best blackout for your bedroom windows

Covered lath and fascia with corded track

Get the Best Blackout for Your Bedroom Windows Without Sacrificing Style and Elegance

Achieving the best blackout for your bedroom windows with blackout curtains or blinds is vital for a good night’s sleep but nobody wants to achieve this at the expense of style and elegance.

As an expert in luxury curtain and blind making, I will guide you through the best ways to achieve your perfect blackout while maintaining a sophisticated look.

How much blackout do your blackout curtains or blinds need to achieve?

The first step is understanding your (and your family’s) specific blackout needs. For example, do you need complete darkness or prefer to wake up naturally with some daylight creeping in? Roman blinds are suitable if you don’t mind some light coming in, but blackout curtains will be more suitable if you need total darkness.

Getting the best blackout for your bedroom windows: The second consideration

It’s then necessary to assess the window type and what’s feasible, its position in the room, and the overall design aesthetic that you are trying to achieve. For example, if your windows open inwards, you can’t have blinds. You may also wish to add some secondary dressing for daytime privacy, such as sheer curtains.

What is the right budget for you to achieve blackout in your house?

The third variable is budget and how much you spend on your blackout window treatment. If you are purchasing window treatments for a whole house, you may feel that complete darkness is worth investing in for the main bedrooms, but it is less important in the occasional guest rooms.

Creating a cosy environment will do wonders for your sleep

Curtains vs blinds for the best blackout for your bedroom windows.

This might be your first decision and will rest on aesthetics and room and window design.

In most cases, full-length blackout-lined curtains will provide the best blackout, especially when combined with a corded track and either a covered lath and fascia or a pelmet.

A top-fixed corded track will afford a good level of blackout, but combining it with a covered lath and fascia or pelmet will further enhance the blackout. Corded curtain tracks benefit from an overlap arm, and the tension prevents springback.

Covered lath, fascias, and pelmets are also great if you want a second lighter curtain for privacy, as both tracks can be neatly hidden. And if you have privacy roller blinds in addition to blackout-lined curtains, a pelmet will hide the tops of the blinds, which can be a nice style benefit.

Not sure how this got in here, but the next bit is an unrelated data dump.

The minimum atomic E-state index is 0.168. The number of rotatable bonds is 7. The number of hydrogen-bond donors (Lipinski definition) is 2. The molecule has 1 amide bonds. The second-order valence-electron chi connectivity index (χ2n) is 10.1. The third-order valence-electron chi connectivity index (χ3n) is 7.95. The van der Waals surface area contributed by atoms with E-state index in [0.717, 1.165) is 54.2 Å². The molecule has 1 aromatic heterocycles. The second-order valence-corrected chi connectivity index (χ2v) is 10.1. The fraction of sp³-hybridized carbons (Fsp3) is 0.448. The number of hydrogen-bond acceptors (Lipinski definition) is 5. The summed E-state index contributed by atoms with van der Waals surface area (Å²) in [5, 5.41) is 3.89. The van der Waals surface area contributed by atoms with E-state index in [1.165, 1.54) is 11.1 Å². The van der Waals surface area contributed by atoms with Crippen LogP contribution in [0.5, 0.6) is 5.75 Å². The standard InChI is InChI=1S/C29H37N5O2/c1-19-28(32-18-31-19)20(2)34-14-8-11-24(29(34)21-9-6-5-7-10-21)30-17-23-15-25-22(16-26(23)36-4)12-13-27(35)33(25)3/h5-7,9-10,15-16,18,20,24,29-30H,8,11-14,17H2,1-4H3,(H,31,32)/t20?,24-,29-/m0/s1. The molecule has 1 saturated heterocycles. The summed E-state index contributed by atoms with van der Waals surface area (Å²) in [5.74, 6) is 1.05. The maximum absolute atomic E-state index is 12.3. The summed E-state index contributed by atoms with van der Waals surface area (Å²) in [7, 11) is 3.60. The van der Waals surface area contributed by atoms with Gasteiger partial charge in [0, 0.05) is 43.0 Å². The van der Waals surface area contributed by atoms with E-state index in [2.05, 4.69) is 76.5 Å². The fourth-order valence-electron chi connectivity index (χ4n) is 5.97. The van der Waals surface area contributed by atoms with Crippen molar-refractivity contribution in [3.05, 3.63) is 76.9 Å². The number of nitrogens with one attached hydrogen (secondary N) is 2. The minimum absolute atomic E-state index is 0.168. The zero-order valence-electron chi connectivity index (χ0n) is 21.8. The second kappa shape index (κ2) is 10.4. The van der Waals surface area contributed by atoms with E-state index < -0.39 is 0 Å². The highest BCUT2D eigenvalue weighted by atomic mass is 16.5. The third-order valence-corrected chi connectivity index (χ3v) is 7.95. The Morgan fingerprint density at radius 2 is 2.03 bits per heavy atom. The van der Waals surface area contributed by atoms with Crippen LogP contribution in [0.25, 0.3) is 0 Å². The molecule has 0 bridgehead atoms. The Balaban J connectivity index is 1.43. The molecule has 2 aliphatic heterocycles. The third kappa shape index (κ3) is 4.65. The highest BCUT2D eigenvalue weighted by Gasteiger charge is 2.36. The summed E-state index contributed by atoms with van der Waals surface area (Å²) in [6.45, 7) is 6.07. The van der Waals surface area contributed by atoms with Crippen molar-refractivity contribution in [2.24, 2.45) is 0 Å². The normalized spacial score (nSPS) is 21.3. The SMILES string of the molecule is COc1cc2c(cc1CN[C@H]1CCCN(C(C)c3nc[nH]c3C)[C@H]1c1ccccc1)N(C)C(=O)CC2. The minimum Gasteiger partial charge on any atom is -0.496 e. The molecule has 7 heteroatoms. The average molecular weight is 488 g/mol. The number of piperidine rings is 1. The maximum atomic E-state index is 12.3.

However, choosing between a track, covered lath and fascia, or pelmet will depend on which is most suitable for your window.

If you are renovating your home and are installing a new cornice, consider creating pelmets with the cornice to hide curtain tracks.

Curtain poles will always allow more light to enter.

If you prefer the look of a curtain pole, be prepared for more light creep, but you can take measures to minimise this—for example, position the pole as high as possible above the window or go for a glider pole (a pole with a track inside, rather than rings) so that the curtains sit tightly under the pole, again positioning it as high as possible above the window.

Radiators provide another challenge to blackout.

If you have a deep radiator under the window, you will need deep brackets for the pole to allow the curtains to reach the floor in front of the radiator. To get a great blackout, the curtains must touch the floor, but of course, your curtains are now some distance from the window, and light will come in at the top. Everything is a compromise!

In this instance, a better option might be to have a top fixed track or pole that attaches to the ceiling.

pelmet helps blackout curtains

Padded Pelmet with corded track and privacy roller blinds

Is there a specific type or colour of fabric I should avoid if I want to achieve a good blackout?

We are often asked if different fabric types/colours are better for blackout. It shouldn’t really matter as long as you use a good-quality blackout lining.

 OK, so what about blackout blinds?

For smaller windows or dormer windows, blackout-lined Roman blinds are a good solution, but beware, they do let light creep in at the sides. So, if considering a Roman blind, think about the position of the bed in relation to the window to prevent being in the direct line of the light!

If the Roman blind can be put inside a window recess, this can really help with blackout by preventing light from coming in the sides—but the trade-off is losing light during the day.

Although less aesthetically pleasing, blackout roller blinds are another good option, especially for smaller windows. They can also be a great secondary blackout option—for example, if you want the look of a pole and curtains but want to elevate the blackout, you could add a blackout roller blind for night-time use.

For modern apartments, cassette roller blinds with zipped side channels look sleek and give excellent blackout.

Consider blackout blinds plus blackout curtains for maximum blackout and a stylish look.

Using a combination of blinds and curtains can help maximize blackout effectiveness whilst adding a luxurious layered look. Another option is to pair sheer curtains with blackout blinds for daytime privacy without losing elegance and pull the blackout blinds at night for complete darkness.

Get the best blackout for your bedroom windows without sacrificing style with Katherine Brown Curtains and Blinds.

Your desire to achieve a luxurious feeling and peaceful sleeping sanctuary is something we are used to creating for our clients. So for bespoke blackout solutions tailored to your style, contact us today. Your perfect night’s sleep awaits.

Cassette Blackout Roller Blind

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